Population and Environment
Review of Taboo: Why Black Athletes Dominate Sports and Why
We're Afraid to Talk About It
Public Affairs, ix+397 pp., ISBN 1-891620-39-8, $25.00.
By Henry Harpending
Department of Anthropology
University of Utah
This well written book is mostly about the superior athletic performance of Black people. I say ``mostly'' because the author juggles three themes throughout the book. The central theme is Black athletic ability and achievement, the second is a history of popular views on race and race differences in ability, and the third is an account of current knowledge of human evolution and the development of biological diversity in our species. In a way reading Taboo is like reading three books at once. It is a worthwhile trick. I enjoyed themes two and three while theme one went right over my head.
Theme one, about the performance of Black athletes and its history, is a series of narratives and vignettes about great Black athletes. The short version is that there was an early (19th century and early twentieth century) rise of elite Black athletes, then a reversal of the trend in the face of racism, then a second winning push so that many sports today are dominated by people with a lot of African DNA. Exceptions are "country club sports'' like golf where there have been steeper economic obstacles.
Unfortunately this reviewer could not keep his attention through all of it and cannot do justice to this central theme. Some of us love sports and some of us are free of the affliction. As I am writing this I can hear a television announcer telling us how many wins a local basketball team has had in the last ten years in game three of five game road trips. Members of my own family are listening intently and nodding. The author's love of sports and his appreciation of athletic achievement is apparent in these parts of the book. I expect that readers who appreciate sports more than I do, like my unfortunate family members, will enjoy these chapters a lot.
The conclusion is that Blacks enjoy a natural superiority in sports and that this superiority is based on heritable differences. The evidence is simply Black achievement when opportunities are present, differences between Blacks and Whites in body composition, anatomical details, and muscle anatomy. The evidence is, of course, not ironclad but it is quite convincing. Such an assertion is, depending on one's politics and sensitivities, somewhere between obvious and well known on the one hand and racist and necessarily false on the other.
According to Entine the natural athletic advantage of Black people has been well known and accepted for many years. A book about this ability would have caused little controversy in, say, 1960. Professional athletes, the real experts, take it for granted. The topic only became controversial with the publication of a famous article by Arthur Jensen in 1969 that summarized evidence that while the average IQ of white populations was 100, the average IQ of the American Black population was about 85. The evidence suggested that the difference was caused by gene differences rather than differences in the environment of Black and White people.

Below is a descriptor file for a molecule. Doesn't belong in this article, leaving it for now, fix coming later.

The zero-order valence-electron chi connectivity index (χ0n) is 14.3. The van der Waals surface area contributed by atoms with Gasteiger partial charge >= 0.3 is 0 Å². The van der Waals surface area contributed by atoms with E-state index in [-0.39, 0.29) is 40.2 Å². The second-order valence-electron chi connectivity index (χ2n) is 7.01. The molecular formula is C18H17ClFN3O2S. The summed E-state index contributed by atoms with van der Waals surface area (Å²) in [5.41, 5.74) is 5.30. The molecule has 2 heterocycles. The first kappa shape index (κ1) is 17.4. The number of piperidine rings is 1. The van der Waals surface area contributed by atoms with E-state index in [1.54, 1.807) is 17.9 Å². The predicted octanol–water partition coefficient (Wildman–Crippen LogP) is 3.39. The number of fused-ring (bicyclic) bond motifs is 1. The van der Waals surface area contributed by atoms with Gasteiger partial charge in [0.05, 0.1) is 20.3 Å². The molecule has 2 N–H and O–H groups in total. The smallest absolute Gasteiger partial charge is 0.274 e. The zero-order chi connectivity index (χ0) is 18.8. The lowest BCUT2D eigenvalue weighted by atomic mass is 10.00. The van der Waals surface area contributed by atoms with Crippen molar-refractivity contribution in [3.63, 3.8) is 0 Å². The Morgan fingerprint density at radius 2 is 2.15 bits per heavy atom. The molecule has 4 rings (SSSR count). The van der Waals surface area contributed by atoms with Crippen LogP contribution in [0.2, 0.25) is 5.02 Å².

Jensen's essay generated a lot of controversy among academics and journalists. For decades an ideology had spread in American universities that posited that genetic differences among humans were inconsequential. Accordingly cultural differences among groups and even behavior differences among individuals were supposed to be the result of learning and other aspects of the environment. This was the fundamental paradigm of most social science departments. Early on there was a push in the social sciences to emulate the natural sciences, that is to generate models and to test hypotheses, but in the subsequent decades the original environmentalist hypothesis became an item of faith and the disciplines developed strong political stances. Jensen said, in a very prominent place, that this environmentalist Emperor had no clothes on at all, that there were no credible environmental effects on IQ, and that differences between Blacks and Whites were probably the result of gene differences.
The reaction was fevered as many competed to denounce Jensen and what his work implied. There were two such implications that especially outraged academics and journalists. The first was that there were no identifiable environmental effects on intelligence, denying the social science model that posited that any such differences must be the result of environment differences. (The quantitative genetic analysis that Jensen and others use yields a term that is called "environment'', but this term includes non-additive gene effects, measurement error, and other effects that do not correspond to what most social scientists consider to be environments.) The second implication was that the socio-economic problems of the American Black population were due to biological factors not easily amenable to remediation by Head Start, better curricula, and school lunch programs.
The net result of the Jensen publication was that the level of proclamation and recitation of social science ideology went way up. "IQ'' became a loaded word that was hardly even spoken aloud. In industry the power of IQ tests to discriminate among potential hires led to their widespread use, but their name was changed to "ability tests." Any discussion of race and race differences became taboo, although the topic had been mildly loaded since the place of race in Nazi ideology and mass murder during World War II had become well known. In particular any discussion of race differences in athletic ability became unacceptable in public discourse. This is the taboo of the book's title. Entine thinks that group difference is an interesting topic, worthy of public discussion, and it took some bravery for him to write this book. I appreciate his forthrightness and his efforts to confront the taboo.